It can be difficult to remember now, what with the Vision XM, the furore around the M3 grille and the iX, but the X7 was about as controversial as BMWs got at launch. They're goalposts that more quite frequently. Having been announced at the end of 2018 and described by BMW as its "most successful model in the luxury class", the X7 has now undergone a mid-life facelift.
There's still no missing it, that's for certain. Grilles are there loud and proud (with the option to have them illuminated), now boasting horizontally split LED headlights either side. Whether the fresh face is an improvement or not it's hard to be sure of yet - BMW says the changes "emphasises the car's upright stance and reinforce its road presence" - though at least there's no danger of mistaking this car for the old one. Additional changes up front include what appear to be new vertical intakes and a busier bumper than before. Still, what did you expect from a 2022 BMW? The rear has been reworked, too, with highlights - or noticeable changes, at least - including new 3D lights and a bit more chrome.
The X7's fabulous interior has always proved much less contentious than the outside, and that doesn't look likely to change with the latest raft of updates. BMW iDrive now operates through a Curved Display, with 12.3 inches of screen for the driver and 14.9 for the other bits and bobs, working through BMW Operating System 8 from the iX. And, praise be, a rotary controller is still there as well. Extra tweaks include an X7 or M graphic for the passenger to gawp at, more standard kit - such as a panoramic roof, Comfort Access and heated seats - slimmer air vents and a redesigned centre console. New options are there as well, like heated seats for every row, a B&W 'Diamond' sound system and a pano roof illuminated by LED. In markets other than Europe, vegan upholstery will be standard. Make your own jokes now about the 500hp, 2.5-tonne, V8 SUV and its sustainable seats.
Speaking of engines, best look under that gigantic bonnet. Three engine options have been detailed for the revised X7, kicking off with a 352hp 40d 3.0-litre diesel and scaling up to a 530hp M60i, with a 40i petrol - boasting 380hp and 383lb ft - sat in the middle. So yes, no more quad-turbo M50d diesel, but more power and torque for the six-cylinder petrol that will likely be most popular. All engines use 48V mild hybrid technology, with up to 531lb ft and 37mpg possible in the diesel as a result.
BMW says every chassis system has been retuned for this latest X7 to "span the widest possible spectrum between sporty handling and driving comfort", though quite what havoc the newly available 23-inch wheels might wreak on that isn't clear. The six-cylinder cars will be fitted with puny 20s as standard, with the V8 - which did used to be the M50i, you've not remembered wrong - rolling on 21s from the factory. But the option for 23s is now there for those buyers that want it - and you can bet that plenty do. Even better, a new Parking Assistant Professional option can take over parking responsibilities two hundred metres (!) from the available spot. So any kerbing couldn't possibly be your fault.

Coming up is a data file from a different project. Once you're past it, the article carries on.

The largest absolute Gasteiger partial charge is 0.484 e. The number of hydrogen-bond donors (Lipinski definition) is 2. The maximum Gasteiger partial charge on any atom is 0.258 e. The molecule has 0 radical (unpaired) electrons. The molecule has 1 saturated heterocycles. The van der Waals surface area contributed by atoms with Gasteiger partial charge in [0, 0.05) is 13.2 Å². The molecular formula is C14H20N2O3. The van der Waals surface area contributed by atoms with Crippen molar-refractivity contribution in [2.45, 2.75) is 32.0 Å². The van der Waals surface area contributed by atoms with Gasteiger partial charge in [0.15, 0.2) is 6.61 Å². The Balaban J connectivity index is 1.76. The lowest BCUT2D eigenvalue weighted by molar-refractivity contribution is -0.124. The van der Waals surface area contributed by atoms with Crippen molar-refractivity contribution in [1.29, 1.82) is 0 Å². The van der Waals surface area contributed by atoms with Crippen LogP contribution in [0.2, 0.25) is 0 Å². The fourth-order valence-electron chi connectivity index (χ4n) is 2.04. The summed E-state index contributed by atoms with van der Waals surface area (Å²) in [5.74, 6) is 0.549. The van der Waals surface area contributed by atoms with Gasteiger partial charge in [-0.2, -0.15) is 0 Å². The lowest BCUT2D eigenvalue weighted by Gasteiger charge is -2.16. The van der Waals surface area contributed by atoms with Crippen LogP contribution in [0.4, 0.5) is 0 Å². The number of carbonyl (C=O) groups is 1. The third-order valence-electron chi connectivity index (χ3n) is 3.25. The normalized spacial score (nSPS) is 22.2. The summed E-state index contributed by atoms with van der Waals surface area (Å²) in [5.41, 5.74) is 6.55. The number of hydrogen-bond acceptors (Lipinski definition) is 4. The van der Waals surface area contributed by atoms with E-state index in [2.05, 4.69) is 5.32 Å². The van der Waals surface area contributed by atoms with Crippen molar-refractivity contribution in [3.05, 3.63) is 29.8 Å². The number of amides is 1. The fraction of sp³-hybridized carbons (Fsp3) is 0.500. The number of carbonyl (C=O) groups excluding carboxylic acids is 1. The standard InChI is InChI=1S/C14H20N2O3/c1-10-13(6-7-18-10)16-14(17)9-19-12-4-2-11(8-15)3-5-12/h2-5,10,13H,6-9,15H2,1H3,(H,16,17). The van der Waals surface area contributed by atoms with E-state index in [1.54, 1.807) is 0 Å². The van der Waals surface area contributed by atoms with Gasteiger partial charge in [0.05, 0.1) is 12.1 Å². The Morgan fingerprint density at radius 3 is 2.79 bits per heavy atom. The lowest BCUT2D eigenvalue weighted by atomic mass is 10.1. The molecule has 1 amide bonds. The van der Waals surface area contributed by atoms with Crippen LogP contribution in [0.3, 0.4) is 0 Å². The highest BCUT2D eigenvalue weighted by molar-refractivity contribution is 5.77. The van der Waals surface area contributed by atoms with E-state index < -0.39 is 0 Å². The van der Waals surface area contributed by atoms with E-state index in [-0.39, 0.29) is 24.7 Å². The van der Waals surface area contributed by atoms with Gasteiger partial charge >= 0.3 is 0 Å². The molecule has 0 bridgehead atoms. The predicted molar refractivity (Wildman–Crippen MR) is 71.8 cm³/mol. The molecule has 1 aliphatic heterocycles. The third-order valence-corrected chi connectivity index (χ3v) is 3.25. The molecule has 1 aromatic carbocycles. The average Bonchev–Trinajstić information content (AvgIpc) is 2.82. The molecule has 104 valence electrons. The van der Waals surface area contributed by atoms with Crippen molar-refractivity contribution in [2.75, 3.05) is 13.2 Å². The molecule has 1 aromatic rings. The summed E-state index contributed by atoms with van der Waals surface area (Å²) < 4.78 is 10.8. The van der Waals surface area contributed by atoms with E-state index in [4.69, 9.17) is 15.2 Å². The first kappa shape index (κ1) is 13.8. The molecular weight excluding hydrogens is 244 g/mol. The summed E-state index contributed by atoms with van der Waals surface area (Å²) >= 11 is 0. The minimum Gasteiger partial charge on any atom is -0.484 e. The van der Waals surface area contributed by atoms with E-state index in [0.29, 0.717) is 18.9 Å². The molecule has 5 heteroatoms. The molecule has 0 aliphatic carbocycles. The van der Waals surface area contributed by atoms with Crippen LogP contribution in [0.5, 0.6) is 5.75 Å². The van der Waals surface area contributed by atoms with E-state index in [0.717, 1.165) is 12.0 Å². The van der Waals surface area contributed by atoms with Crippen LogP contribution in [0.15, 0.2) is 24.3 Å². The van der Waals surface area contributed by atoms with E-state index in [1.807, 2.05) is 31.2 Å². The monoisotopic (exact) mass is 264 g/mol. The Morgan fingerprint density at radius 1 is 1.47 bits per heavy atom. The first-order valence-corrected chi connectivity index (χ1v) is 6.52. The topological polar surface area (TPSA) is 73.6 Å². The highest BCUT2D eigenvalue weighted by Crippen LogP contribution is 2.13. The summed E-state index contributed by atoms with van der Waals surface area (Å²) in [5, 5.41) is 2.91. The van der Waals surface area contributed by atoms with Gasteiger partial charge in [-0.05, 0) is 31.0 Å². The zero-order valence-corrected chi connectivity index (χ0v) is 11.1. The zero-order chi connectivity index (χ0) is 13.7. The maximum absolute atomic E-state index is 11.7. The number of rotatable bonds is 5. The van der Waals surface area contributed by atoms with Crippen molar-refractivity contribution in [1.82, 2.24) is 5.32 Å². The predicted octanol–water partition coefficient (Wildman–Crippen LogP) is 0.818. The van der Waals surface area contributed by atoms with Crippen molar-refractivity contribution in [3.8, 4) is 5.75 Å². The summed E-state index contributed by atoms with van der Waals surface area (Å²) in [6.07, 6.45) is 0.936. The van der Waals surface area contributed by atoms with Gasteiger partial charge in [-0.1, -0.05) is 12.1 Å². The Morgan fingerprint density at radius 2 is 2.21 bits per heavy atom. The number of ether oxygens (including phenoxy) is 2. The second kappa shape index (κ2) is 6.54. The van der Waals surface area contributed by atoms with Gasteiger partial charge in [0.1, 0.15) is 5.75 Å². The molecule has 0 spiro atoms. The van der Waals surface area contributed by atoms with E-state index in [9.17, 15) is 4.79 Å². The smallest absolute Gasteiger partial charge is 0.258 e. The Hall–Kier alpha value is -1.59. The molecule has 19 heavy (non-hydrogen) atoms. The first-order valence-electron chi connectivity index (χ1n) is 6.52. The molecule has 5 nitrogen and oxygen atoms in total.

With a new BMW comes a new Alpina, too, the XB7 taking on the striking look of the standard X7 but getting it out of your eyeline even sooner, with 612hp and 590lb ft. It'll do 180mph, if you must, which would surely make quite the sight on the outside lane of the Autobahn.
The Alpina bits for this BMW are as they were before, with bespoke bumpers, upholstery and dials. There's no word yet on any chassis changes, but we'd be surprised to hear of any meaningful updates; this was a car described as feeling "as though you're guiding along the road not a seven-seat, 2.7-tonne SUV, but a saloon car weighing half that" in the PH review. So why fix what isn't broken?
The new X7 will continue to be produced at Spartanburg in North Carolina, BMW's "competence centre for X models". And if you're thinking this looks quite a big overhaul for a small seller, don't forget how big a deal the X7 is in other markets; BMW describes it as "a central pillar in the ongoing product offensive the most exclusive reaches of the premium carmaker's model line-up." A launch will come around in August, with the Alpina to follow later in 2022; those who aren't willing to wait (or aren't so keen on the new look) might like to know that original X7s are available from £70k, and the V8 from just over £90,000. Or you could go the whole hog and get an XB7...
1 / 12